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The tax return

Contributed by AnnetteMorgan and current to 27 July 2018

Do you have to file a tax return?

Generally, if you have earned over the minimum taxable income you must lodge a tax return . If you are an Australian resident (but not a primary producer or, in some cases, under 18 years old) the threshold is currently $18,200. The availability of various offsets and rebates means that, even if you earn in excess of the threshold, you may not have to pay any tax, although you will still have to lodge a tax return.

If you are under 18 at the end of the tax year (30 June) and earn income in a form other than salary or wages (for example, income from trusts or investments), the threshold is $416 for 2019-20.

If you are not a resident of Australia for tax purposes, you need to lodge returns if you derive income that is taxable in Australia, other than income from which withholding tax has been deducted.

In some cases you may need to lodge a return even where you have not reached a tax-free threshold. For example, you may work for only a short time but have had taxation instalments withheld from your pay. Even though you have earned less than $18,200, you will have to complete a taxation return in order to receive a refund of the tax that has been withheld. Resident companies (except non-profit companies), partnerships, trusts and superannuation funds are required to file returns regardless of income. Non-profit companies (which include most clubs and associations) have to file a return if their taxable income exceeds $416.

More information on who is required to submit taxation returns is contained in the individual Tax Return Instructions.

Which tax return do you file?

In most cases, you will be required to complete an Income Tax Return Form for Individuals if you are:
  • a salary or wage earner;
  • a pensioner;
  • on unemployment benefits; or
  • self-employed.
The ATO encourages taxpayers to lodge their own individual tax returns via myTax.

If you are the legal personal representative of a deceased person (for example, the executor of the person’s estate), you will need to complete a “date of death” return on behalf of the person for the period 1st July to the date of their death. The return used for this is the Tax Return Form for Individuals. You will then need to apply for a tax file number for the estate and complete a trust return Form T on behalf of the estate for each income year until its administration has been completed. Further information on the responsibilities and liabilities of executors can be found on the ATO website and also in the Guide to Capital Gains Tax and Partnership and Trust Tax Returns Instructions, both available from the ATO website.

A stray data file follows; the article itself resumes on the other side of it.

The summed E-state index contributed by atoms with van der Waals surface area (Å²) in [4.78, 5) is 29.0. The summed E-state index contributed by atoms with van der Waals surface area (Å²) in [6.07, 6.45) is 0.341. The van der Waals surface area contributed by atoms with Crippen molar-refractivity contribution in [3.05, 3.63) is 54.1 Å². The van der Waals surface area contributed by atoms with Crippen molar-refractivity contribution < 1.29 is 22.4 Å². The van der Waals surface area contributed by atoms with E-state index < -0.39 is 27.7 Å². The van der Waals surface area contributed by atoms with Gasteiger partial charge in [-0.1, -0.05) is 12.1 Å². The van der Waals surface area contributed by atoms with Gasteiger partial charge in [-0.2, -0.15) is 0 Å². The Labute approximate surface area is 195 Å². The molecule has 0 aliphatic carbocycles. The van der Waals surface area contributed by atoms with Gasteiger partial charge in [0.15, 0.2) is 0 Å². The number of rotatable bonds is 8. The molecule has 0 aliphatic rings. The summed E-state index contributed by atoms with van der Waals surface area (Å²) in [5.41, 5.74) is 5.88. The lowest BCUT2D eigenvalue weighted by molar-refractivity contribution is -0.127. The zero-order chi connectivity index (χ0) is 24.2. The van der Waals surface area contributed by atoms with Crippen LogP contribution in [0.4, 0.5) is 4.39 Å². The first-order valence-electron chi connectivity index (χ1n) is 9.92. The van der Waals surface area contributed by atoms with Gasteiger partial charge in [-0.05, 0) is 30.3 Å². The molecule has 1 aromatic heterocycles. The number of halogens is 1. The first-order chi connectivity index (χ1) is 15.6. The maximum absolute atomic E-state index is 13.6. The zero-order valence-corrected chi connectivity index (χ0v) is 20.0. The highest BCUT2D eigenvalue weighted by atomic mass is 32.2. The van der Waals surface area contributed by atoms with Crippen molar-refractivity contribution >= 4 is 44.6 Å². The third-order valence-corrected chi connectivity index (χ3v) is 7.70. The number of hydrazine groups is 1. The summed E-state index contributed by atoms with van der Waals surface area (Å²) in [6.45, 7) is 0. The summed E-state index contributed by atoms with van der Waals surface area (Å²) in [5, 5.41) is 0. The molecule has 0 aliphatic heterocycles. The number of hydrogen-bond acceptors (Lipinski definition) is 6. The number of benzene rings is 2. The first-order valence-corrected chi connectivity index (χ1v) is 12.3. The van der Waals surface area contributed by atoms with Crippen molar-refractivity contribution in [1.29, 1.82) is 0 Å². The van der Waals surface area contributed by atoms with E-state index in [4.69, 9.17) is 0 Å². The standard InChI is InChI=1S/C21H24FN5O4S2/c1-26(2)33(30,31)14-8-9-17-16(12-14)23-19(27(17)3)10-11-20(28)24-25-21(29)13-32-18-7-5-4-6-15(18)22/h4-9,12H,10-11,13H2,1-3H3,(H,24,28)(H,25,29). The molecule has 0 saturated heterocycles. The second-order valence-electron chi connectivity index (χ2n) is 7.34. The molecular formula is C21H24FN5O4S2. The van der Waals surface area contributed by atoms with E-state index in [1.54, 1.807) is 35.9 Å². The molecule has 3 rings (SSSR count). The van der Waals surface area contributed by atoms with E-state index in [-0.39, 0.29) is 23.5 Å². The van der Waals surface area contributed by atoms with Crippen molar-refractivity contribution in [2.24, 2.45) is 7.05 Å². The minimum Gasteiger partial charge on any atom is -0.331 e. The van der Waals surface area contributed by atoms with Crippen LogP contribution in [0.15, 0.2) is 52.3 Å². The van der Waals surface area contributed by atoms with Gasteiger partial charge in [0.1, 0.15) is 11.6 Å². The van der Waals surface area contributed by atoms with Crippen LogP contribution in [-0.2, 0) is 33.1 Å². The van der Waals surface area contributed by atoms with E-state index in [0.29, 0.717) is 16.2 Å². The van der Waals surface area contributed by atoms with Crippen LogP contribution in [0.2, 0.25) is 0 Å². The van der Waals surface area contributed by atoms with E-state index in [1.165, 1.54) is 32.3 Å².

On the other hand, if you are carrying on a business, you will need to complete a Business Activity Statement (BAS). The BAS is used for the majority of your tax obligations, including your business income but also your Pay-As-You-Go (PAYG) and GST reporting requirements (see 'Pay-As-You-Go' and 'Goods and services tax' below). While some businesses will be required to lodge their BAS on a quarterly or monthly basis, others will only need to lodge a BAS annually.

If you earn investment income or you are carrying on a business but are not required to be registered for GST (see 'Goods and services tax' below), you will need to complete an Instalment Activity Statement (IAS). Like the BAS, the IAS is used for reporting your tax obligations, such as company income tax, PAYG and fringe benefits tax (FBT).

More information on your BAS and IAS obligations can be obtained from the Business Tax Enquiries call centre on 13 28 66 or the ATO website.

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